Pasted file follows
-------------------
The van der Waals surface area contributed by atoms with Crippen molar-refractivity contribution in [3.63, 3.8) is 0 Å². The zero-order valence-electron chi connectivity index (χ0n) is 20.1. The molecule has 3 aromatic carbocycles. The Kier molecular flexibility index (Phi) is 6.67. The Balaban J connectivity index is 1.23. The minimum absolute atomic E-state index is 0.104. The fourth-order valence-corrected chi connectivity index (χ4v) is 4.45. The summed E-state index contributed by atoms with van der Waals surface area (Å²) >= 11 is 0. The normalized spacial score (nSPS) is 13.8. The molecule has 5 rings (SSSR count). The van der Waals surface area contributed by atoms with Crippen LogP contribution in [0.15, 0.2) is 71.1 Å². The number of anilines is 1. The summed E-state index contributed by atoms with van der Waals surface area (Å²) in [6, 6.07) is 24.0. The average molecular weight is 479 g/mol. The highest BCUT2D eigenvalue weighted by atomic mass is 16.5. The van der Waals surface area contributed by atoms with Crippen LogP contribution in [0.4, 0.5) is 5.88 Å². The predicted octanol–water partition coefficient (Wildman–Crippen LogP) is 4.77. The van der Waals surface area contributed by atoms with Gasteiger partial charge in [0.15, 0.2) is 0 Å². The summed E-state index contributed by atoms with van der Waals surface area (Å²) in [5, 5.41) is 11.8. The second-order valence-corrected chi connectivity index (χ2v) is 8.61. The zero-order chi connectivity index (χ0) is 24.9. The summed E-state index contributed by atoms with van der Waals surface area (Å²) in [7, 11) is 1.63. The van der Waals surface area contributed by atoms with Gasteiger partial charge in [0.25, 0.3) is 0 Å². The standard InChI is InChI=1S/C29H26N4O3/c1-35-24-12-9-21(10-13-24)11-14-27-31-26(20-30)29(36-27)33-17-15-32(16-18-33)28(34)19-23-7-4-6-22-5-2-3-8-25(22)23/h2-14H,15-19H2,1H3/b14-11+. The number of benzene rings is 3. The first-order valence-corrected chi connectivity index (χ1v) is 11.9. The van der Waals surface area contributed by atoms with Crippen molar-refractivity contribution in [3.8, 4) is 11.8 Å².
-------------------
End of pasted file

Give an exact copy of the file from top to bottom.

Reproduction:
The van der Waals surface area contributed by atoms with Crippen molar-refractivity contribution in [3.63, 3.8) is 0 Å². The zero-order valence-electron chi connectivity index (χ0n) is 20.1. The molecule has 3 aromatic carbocycles. The Kier molecular flexibility index (Phi) is 6.67. The Balaban J connectivity index is 1.23. The minimum absolute atomic E-state index is 0.104. The fourth-order valence-corrected chi connectivity index (χ4v) is 4.45. The summed E-state index contributed by atoms with van der Waals surface area (Å²) >= 11 is 0. The normalized spacial score (nSPS) is 13.8. The molecule has 5 rings (SSSR count). The van der Waals surface area contributed by atoms with Crippen LogP contribution in [0.15, 0.2) is 71.1 Å². The number of anilines is 1. The summed E-state index contributed by atoms with van der Waals surface area (Å²) in [6, 6.07) is 24.0. The average molecular weight is 479 g/mol. The highest BCUT2D eigenvalue weighted by atomic mass is 16.5. The van der Waals surface area contributed by atoms with Crippen LogP contribution in [0.4, 0.5) is 5.88 Å². The predicted octanol–water partition coefficient (Wildman–Crippen LogP) is 4.77. The van der Waals surface area contributed by atoms with Gasteiger partial charge in [0.15, 0.2) is 0 Å². The summed E-state index contributed by atoms with van der Waals surface area (Å²) in [5, 5.41) is 11.8. The second-order valence-corrected chi connectivity index (χ2v) is 8.61. The zero-order chi connectivity index (χ0) is 24.9. The summed E-state index contributed by atoms with van der Waals surface area (Å²) in [7, 11) is 1.63. The van der Waals surface area contributed by atoms with Gasteiger partial charge in [0.25, 0.3) is 0 Å². The standard InChI is InChI=1S/C29H26N4O3/c1-35-24-12-9-21(10-13-24)11-14-27-31-26(20-30)29(36-27)33-17-15-32(16-18-33)28(34)19-23-7-4-6-22-5-2-3-8-25(22)23/h2-14H,15-19H2,1H3/b14-11+. The number of benzene rings is 3. The first-order valence-corrected chi connectivity index (χ1v) is 11.9. The van der Waals surface area contributed by atoms with Crippen molar-refractivity contribution in [3.8, 4) is 11.8 Å².